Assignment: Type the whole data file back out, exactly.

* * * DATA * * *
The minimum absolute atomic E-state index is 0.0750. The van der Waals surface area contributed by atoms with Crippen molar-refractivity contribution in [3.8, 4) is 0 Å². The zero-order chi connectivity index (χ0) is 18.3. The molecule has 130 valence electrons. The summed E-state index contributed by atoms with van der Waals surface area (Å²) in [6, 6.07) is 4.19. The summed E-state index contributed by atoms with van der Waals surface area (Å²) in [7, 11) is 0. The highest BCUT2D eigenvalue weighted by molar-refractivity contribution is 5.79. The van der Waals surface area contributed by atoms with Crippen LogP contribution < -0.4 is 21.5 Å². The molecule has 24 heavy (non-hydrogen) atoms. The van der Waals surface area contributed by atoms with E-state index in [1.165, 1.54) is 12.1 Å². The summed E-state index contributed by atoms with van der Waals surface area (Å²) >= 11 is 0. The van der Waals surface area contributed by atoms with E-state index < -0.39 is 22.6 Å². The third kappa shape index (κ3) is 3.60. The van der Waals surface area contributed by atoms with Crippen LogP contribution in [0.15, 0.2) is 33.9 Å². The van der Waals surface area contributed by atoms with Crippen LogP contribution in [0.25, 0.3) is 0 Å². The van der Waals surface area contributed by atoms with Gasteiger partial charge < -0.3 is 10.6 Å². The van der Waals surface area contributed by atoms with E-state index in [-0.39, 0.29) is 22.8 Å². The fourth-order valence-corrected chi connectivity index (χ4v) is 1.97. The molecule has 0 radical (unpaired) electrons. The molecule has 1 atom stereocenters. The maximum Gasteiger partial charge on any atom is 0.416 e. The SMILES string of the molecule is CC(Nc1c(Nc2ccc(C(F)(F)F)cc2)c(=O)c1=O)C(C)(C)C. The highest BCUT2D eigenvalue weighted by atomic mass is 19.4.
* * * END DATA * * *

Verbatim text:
The minimum absolute atomic E-state index is 0.0750. The van der Waals surface area contributed by atoms with Crippen molar-refractivity contribution in [3.8, 4) is 0 Å². The zero-order chi connectivity index (χ0) is 18.3. The molecule has 130 valence electrons. The summed E-state index contributed by atoms with van der Waals surface area (Å²) in [6, 6.07) is 4.19. The summed E-state index contributed by atoms with van der Waals surface area (Å²) in [7, 11) is 0. The highest BCUT2D eigenvalue weighted by molar-refractivity contribution is 5.79. The van der Waals surface area contributed by atoms with Crippen LogP contribution < -0.4 is 21.5 Å². The molecule has 24 heavy (non-hydrogen) atoms. The van der Waals surface area contributed by atoms with E-state index in [1.165, 1.54) is 12.1 Å². The summed E-state index contributed by atoms with van der Waals surface area (Å²) >= 11 is 0. The van der Waals surface area contributed by atoms with E-state index < -0.39 is 22.6 Å². The third kappa shape index (κ3) is 3.60. The van der Waals surface area contributed by atoms with Crippen LogP contribution in [0.15, 0.2) is 33.9 Å². The van der Waals surface area contributed by atoms with Crippen LogP contribution in [0.25, 0.3) is 0 Å². The van der Waals surface area contributed by atoms with Gasteiger partial charge < -0.3 is 10.6 Å². The van der Waals surface area contributed by atoms with E-state index in [-0.39, 0.29) is 22.8 Å². The fourth-order valence-corrected chi connectivity index (χ4v) is 1.97. The molecule has 0 radical (unpaired) electrons. The molecule has 1 atom stereocenters. The maximum Gasteiger partial charge on any atom is 0.416 e. The SMILES string of the molecule is CC(Nc1c(Nc2ccc(C(F)(F)F)cc2)c(=O)c1=O)C(C)(C)C. The highest BCUT2D eigenvalue weighted by atomic mass is 19.4.